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Rhythms of Love

Rhythms of Love

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Published by Doug Floyd
I've been resting in the rhythms of the Psalms again. Every time I spend time in songs of God's people, I am moved, provoked, called out and embraced. Here are a few thoughts that danced out from Psalm 1.
I've been resting in the rhythms of the Psalms again. Every time I spend time in songs of God's people, I am moved, provoked, called out and embraced. Here are a few thoughts that danced out from Psalm 1.

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Published by: Doug Floyd on Aug 06, 2010
Copyright:Attribution Non-commercial


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Rhythms of Loveby Doug FloydI'm sitting in a coffee shop, reading, thinking, sitting. Music is playing in the background."Celebrate Good Times" begins to play. And suddenly the celebration breaks into myworld, my reading, thinking, sitting. My head starts nodding. Soon my shoulders join in.The sounds that were outside me seem to be reverberating from inside me, and mybody is moving to the rhythm. Looking around I notice other people responding, moving,smiling. We exchange glances. In a room of strangers, the rhythm visibly connects usfor few brief moments.I've had experiences like this in stores, parks, churches and living rooms. The rhythmbreaks in upon us and suddenly the room, the people are connected and moving to anunseen current. Music fascinates me, moves me, breaks in upon me. It comes fromoutside me through a speaker, a guitar, a drum, a singer. But soon it is inside me at thesame time. My body, my mind, my emotions all respond, all echo back the rhythm.Somehow I'm connected, caught up in the rhythm.And oddly, it lingers inside long after the music has stopped playing. The sounds, thewords, the feel continues to resound within me. Though I speak about myself, I believeI'm describing an experience that is real for most of us. One moment we're sitting aloneand the next moment we're caught up in an ocean of sounds that moves us, fills us,connects us.
   P    h   o   t   o    b   y   F    i    l    h    i    b   a    h   t    h    i   p    h   o   t   o   g   r   a   p    h   y   v    i   a   C   r   e   a   t    i   v   e   C   o   m   m   o   n   s
Not all songs move us in the same ways. Hearing different songs can stir differentfeelings and different thoughts. For some strange reason, I used to force myself to listento all sorts of music as some kind of imagined training. In college, I'd sit in the musiclounge for hours soaking in all sorts of sounds. I'd join Columbia House Music Clubagain and again and again. I also joined the "Classical Heritage Society" and the "JazzHeritage Society." I'd listen to music I loved and oddly enough music I hated.I remember picking up John Coltrane's "Sun Ship" as yet another attempt at my musicaleducation. I never figured it out. There were a few shining moments, but most of thetime, I was immersed in chaos. I couldn't hear one dominant rhythm. Instead, I feltcaught up in a swirl of chaos. The music was disorienting.It made me think of being caught up in the currents of a raucous ocean. Once my dadand I decided to "catch some big waves" by swimming at Myrtle Beach in the middle of an electrical storm. My mom was screaming and pacing up and down the shore whilemy dad and I were laughing and waving. It was fun but also disorienting. The currentsabove and below the surface pulled, pushed and turned us all around. When we finallydecided to get out of the water, we had a hard time. The undercurrent resisted our everystep.I can only imagine the stress, confusion and disorientation of being caught in a storm atsea. With no land in sight, with no instruments of orientation, it's easy to see how onecould be truly lost of sea. I understand that pilots can experience a similar disorientationin the air. Without reference to his instruments, a pilot may literally not know which wayis up. It is now believed that John F. Kennedy Jr.'s lethal crash into the sea in 1999 wasa result of spatial disorientation. He thought he was flying up and flew straight into thewater.The currents of air and water and sound waves can propel us forward but also disorientus. We could be going forward; we could be going backward. We may lose our sense of direction.We are immersed in a world of currents and rhythms. From the beating of our own heartto the fury of storm winds to the pounding of rain, we live in all kinds of rhythms andforces that impact us both inwardly and outwardly. There are also rhythms or currents of ideas, emotions, memories, and symbols that move through culture. The force of theserhythms are just as powerful as the physical force of ocean currents that move aboveand below the surface.We cannot step outside of the rhythms of our world. We are all born at a time and place.We born immersed in families and towns and eras with specific rhythms and strugglesand currents. If I am born into a world where slavery is the norm, it will be very difficultfor me to resist or act or think outside this force. If I am born into a land at war, I mayhave no memory of peace and find it difficult to even understand peace. If I am born into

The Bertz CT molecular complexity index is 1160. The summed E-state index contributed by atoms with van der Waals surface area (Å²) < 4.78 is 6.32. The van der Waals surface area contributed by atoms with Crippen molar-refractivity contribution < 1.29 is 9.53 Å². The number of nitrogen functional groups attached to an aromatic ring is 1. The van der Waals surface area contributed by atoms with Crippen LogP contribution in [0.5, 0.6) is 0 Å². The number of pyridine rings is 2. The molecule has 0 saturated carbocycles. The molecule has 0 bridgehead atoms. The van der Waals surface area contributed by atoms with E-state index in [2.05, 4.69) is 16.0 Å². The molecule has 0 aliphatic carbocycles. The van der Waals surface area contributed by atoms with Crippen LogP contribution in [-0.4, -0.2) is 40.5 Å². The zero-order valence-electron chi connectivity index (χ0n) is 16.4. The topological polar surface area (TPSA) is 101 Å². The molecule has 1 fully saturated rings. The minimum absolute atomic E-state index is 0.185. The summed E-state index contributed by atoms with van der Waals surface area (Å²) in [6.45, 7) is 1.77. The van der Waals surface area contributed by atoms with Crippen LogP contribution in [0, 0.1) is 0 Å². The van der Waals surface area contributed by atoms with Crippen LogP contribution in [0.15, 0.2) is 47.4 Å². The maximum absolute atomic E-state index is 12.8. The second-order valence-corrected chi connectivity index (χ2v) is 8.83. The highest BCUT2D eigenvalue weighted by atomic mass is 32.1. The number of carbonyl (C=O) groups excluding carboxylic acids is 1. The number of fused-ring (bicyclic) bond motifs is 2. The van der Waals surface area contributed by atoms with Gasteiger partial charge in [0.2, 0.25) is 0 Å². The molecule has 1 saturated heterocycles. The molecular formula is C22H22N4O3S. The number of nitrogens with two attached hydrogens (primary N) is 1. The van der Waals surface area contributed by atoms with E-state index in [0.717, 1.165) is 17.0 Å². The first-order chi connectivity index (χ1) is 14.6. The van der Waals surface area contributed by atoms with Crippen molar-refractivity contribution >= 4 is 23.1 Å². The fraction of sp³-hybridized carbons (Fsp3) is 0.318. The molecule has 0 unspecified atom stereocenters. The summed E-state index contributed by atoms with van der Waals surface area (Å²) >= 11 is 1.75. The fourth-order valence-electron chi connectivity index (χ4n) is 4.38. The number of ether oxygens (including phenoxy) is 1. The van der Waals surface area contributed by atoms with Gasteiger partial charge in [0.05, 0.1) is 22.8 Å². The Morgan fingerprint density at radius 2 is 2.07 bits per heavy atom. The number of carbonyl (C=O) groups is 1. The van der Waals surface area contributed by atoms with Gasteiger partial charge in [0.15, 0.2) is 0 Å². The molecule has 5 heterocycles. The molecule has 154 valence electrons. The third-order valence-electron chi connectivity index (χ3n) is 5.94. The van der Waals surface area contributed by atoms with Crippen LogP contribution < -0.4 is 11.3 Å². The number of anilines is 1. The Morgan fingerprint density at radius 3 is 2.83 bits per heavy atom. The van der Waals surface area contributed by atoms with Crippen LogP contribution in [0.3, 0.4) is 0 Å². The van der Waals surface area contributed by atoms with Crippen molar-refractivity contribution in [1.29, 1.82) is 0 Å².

a family where divorce is the norm, I may repeat the pattern in my own life or never even marry.Like the watery chaos of Psalm 46, all of us know the chaos of a world of conflictingideas and emotions, of undercurrents that impact our dreams and our actions. Themusic of Scripture breaks into this world of competing currents with a strange alienrhythm. Sometimes when people first read the Bible, it might seem a bit disorienting. Itshould be. In fact, if it's never disorienting we may not be paying close enough attention.The Word of the Lord breaks into our world as a challenge to the false rhythms of idolatry and oppression that reverberate on our planet.In ancient Egypt, we discover the Hebrews trapped in a world of enslavement,oppression, and manipulation. The Word of the Lord breaks into this world as an alienrhythm, challenging the power structures and the whole conception of reality. After leading these nameless, powerless slaves into freedom, the LORD calls these people,His people and He gives them His rhythms that are rooted in love to God and love toman.In Psalm 1, we hear a song inviting us to meditate or groan aloud these rhythms of loveand worship and respect and honor. These rhythms directly challenge the constantrhythms in the counsel of the wicked, the way of sinners, the seat of scoffers. The worldof the wicked, sinners and scoffers is built in resistance to the love of God and is rootedin self-preservation. It always leads to oppression and devastation. As the Psalmistsings, he reminds us that currents of the wicked produce a crop of chaff, of nothingness.Like the disappearing world in "The Neverending Story," the Psalmist realizes the endresult of wickedness. Not some kind of naughty pleasure, but rather to destruction of allrelationships, of all meaning, of all hope, of all beauty. The end result is absurdnothingness that blows away in the wind. There is only one sound powerful enough towithstand the gale force of oppression and emptiness: it is Torah, the Law of the Lord.The Psalmist proclaims that those who dwell, live, abide in this Law of Love will bear fruit in all seasons.Yet even as I'm caught up the wondrous promise of the Psalmist, I am aware of my ownduplicity. There are times when I speak words of love and life and encouragement.There are times when the rhythms of love seem to resonate in my every fibre. And yet, Iknow the fruit of selfishness. I hear James speaking directly to me when he cries out,"From the same mouth come blessing and cursing." I am not the man who lives in Torahday and night. I am the man who aspires to live in Torah but knows the way of hatredand anger and mockery all too well.Isaiah says that the Lord looks for one true man, but found no one.The Lord saw it, and it displeased him that there was no justice. He saw that therewas no man, and wondered that there was no one to intercede;then his own arm brought him salvation,